WASHINGTON (AP) _ The Supreme Court today agreed to take a new look at the right of alleged child abusers to question their young accusers in court.

The court said it will hear an appeal by an Illinois man sentenced to 10 years in prison for sexually abusing a 4-year-old girl.

The justices said they will decide whether young children who are available to testify must take the witness stand in such cases when other witnesses have testified that the child told them she was abused.

In another matter, the court, complaining about being burdened with ''frivolous'' appeals, voted 6-3 to crack down on some of the people who file them.

In an unsigned order, the court changed one of its procedural rules so that it can strip some poor people of the privilege of filing appeals without having to pay a $300 filing fee and significant printing costs.

The three dissenters called the action a ''serious mistake'' that creates an ''invidious distinction'' between the rich and the poor.

In the child-abuse matter, the justices last year said the constitutional right of defendants to confront their accusers is not absolute. The court allowed states to shield young witnesses from face-to-face confrontations with child-abuse defendants - permitting use of videotaped testimony, closed- circuit television and testimony by those who interviewed the alleged abuse victims.

But the court said judges must have evidence the child faces the risk of serious emotional trauma before barring a face-to-face confrontation.

The issue of availability of a child witness was not addressed by the high court in the case decided last year.

The justices said today they will hear an appeal by Randall D. White and probably will rule sometime in 1992.

White was convicted of entering a Georgetown, Ill., home in the early morning hours of April 16, 1988, and molesting a girl identified as S.G.

The child did not testify at his trial. But five witnesses - the child's babysitter, her mother, a police officer, nurse and doctor - said S.G. told them she was assaulted.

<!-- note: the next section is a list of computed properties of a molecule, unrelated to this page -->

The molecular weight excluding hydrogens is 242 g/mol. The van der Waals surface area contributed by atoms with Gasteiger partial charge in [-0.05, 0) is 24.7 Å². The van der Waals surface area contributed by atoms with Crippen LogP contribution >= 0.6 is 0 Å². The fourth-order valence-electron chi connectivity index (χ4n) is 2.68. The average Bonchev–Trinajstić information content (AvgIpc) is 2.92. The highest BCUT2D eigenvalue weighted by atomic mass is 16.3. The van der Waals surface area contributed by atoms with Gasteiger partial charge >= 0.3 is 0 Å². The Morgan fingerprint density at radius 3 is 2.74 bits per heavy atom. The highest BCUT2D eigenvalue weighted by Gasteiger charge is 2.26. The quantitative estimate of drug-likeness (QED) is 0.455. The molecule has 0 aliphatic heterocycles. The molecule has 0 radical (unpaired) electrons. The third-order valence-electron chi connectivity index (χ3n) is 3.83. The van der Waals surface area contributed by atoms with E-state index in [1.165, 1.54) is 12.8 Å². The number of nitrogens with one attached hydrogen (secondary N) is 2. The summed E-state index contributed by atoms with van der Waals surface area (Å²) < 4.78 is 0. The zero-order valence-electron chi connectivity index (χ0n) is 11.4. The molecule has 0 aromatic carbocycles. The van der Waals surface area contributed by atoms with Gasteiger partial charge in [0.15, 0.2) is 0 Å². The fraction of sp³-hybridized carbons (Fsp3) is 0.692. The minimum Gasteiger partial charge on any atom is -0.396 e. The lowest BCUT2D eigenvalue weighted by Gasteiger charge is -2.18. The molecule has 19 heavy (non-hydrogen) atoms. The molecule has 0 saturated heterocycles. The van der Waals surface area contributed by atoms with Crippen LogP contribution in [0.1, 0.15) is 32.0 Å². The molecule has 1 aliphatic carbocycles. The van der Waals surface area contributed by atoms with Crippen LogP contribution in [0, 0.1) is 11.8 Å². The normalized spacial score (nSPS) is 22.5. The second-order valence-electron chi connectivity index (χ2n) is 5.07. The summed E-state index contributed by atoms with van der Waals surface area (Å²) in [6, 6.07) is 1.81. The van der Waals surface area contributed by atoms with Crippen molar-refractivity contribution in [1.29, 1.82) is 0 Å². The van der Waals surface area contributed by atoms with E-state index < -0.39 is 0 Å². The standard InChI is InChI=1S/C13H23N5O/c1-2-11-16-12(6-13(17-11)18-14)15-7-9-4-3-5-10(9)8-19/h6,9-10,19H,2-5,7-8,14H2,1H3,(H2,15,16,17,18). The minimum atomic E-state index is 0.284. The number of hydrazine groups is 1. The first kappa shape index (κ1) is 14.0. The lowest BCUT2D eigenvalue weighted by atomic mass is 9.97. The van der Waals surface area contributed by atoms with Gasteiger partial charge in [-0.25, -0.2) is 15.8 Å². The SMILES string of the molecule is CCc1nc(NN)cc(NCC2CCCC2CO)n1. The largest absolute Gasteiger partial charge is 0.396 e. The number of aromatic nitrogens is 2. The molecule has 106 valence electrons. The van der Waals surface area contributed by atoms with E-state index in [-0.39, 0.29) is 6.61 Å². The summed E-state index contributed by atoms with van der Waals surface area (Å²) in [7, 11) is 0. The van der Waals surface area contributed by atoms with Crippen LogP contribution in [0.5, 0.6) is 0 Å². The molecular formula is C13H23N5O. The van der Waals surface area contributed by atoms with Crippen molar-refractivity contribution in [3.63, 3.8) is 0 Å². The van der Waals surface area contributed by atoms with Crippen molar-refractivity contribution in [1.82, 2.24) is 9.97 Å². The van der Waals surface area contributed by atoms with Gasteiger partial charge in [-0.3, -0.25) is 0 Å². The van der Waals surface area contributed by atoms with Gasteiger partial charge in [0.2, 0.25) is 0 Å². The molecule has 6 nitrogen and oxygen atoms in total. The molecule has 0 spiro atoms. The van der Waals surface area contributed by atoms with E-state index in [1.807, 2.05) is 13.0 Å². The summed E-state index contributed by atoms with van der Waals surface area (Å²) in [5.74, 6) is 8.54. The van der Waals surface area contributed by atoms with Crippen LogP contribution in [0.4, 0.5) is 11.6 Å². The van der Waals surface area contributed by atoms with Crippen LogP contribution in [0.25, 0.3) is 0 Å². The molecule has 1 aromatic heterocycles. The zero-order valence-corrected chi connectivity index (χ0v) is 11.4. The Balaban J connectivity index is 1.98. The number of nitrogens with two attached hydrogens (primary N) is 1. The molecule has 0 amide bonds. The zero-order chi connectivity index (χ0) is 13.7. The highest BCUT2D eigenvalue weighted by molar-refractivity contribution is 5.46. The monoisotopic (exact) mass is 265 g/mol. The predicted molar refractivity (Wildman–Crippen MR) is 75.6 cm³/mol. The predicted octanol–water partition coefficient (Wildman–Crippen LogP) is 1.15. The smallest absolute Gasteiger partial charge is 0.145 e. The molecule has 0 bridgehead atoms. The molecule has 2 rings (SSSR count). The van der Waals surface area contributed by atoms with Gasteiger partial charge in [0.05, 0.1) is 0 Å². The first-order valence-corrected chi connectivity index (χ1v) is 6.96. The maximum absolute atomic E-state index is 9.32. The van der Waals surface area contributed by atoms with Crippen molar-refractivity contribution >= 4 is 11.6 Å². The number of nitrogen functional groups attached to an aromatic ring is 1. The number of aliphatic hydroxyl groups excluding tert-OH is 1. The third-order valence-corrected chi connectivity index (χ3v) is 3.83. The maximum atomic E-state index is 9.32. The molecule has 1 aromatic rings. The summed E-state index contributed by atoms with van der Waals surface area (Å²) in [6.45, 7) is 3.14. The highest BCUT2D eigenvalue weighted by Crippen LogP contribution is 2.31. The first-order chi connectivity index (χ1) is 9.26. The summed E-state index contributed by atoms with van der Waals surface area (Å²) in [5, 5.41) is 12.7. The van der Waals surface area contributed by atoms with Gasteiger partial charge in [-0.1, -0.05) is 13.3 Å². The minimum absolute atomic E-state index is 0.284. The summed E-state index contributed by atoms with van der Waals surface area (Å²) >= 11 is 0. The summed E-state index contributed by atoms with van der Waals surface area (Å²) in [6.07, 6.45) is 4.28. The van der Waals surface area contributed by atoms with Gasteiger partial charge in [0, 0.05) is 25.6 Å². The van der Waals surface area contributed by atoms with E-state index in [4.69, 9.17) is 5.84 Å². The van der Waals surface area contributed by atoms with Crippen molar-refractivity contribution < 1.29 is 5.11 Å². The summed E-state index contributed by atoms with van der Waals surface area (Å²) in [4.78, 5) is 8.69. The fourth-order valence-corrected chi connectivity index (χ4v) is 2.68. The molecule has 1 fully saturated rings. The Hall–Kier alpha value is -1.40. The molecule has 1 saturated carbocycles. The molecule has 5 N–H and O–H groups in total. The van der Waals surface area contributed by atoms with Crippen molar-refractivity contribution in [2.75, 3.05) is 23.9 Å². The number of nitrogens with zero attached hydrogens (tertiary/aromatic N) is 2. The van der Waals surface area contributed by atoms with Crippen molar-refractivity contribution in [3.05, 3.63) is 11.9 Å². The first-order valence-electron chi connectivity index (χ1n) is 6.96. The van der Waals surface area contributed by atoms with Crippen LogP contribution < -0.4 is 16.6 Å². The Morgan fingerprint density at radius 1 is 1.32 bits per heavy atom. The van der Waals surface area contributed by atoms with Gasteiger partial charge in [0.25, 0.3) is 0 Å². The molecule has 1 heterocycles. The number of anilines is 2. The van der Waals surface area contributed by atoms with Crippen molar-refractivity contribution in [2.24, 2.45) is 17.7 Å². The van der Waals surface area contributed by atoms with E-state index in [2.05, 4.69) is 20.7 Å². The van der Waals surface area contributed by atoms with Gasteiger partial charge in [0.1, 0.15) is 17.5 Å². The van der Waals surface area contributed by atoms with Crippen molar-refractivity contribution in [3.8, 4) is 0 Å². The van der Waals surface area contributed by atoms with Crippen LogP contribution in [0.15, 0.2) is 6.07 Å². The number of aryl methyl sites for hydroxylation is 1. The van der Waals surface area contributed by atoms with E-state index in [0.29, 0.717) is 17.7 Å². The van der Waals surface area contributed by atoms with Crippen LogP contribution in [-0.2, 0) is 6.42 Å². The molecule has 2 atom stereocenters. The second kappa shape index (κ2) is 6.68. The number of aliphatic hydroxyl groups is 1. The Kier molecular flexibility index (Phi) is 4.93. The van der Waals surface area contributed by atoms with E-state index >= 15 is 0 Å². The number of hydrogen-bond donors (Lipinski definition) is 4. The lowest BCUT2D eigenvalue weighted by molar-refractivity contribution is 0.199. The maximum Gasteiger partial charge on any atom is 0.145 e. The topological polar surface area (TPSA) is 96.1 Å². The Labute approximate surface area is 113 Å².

An Illinois appeals court ruled that S.G.'s statements to the babysitter, mother and officer were spontaneous declarations made soon after the attack. The appeals court said the statements the child made to the doctor and nurse some time later also are admissible.

''Illinois courts have recognized that special circumstances exist concerning the motivations behind the statements of very young children,'' the state court said. ''The reason that their statements are admitted is that it is unlikely that a child of tender years will have any reason to fabricate stories of sexual abuse.''

The state court also said that a state law against child abuse also authorizes hearsay evidence by medical personnel.

''Whether the (alleged victim) is unavailable is totally irrelevant to the determination of whether an out-of-court statement of that declarant is admissible under an exception to the hearsay rule,'' the state court said.

Lawyers for White said, ''Since there was no showing of unavailability in this case, fairness dictates that the defendant should have been given an opportunity to cross-examine his accuser.''

In other action today, the court:

- Agreed to decide whether employers may impose wage cuts or other changes in working conditions before bargaining talks with unions formally reach an impasse.

The court said it will hear Bush administration arguments that a Louisiana company violated federal law when it reduced salaries before negotiations with union representatives reached a stalemate.

- Agreed to decide whether states and counties may tax Indian-owned land on reservations.

The court, setting the stage for a ruling that could have broad impact for tribes and their members, said it will study a dispute over taxes imposed on land within a Yakima Indian reservation in Washington state.

- Allowed Mississippi juries to be told whether convicted murderers ever would be eligible for parole if sentenced to life in prison rather than death.

The justices, without comment, let stand the Mississippi Supreme Court's throwing out of Kevin Turner's death sentence because his jury was not told, as he requested, he never would be released if given life in prison.

The child-abuse case is Randall White vs. Illinois, 90-6113.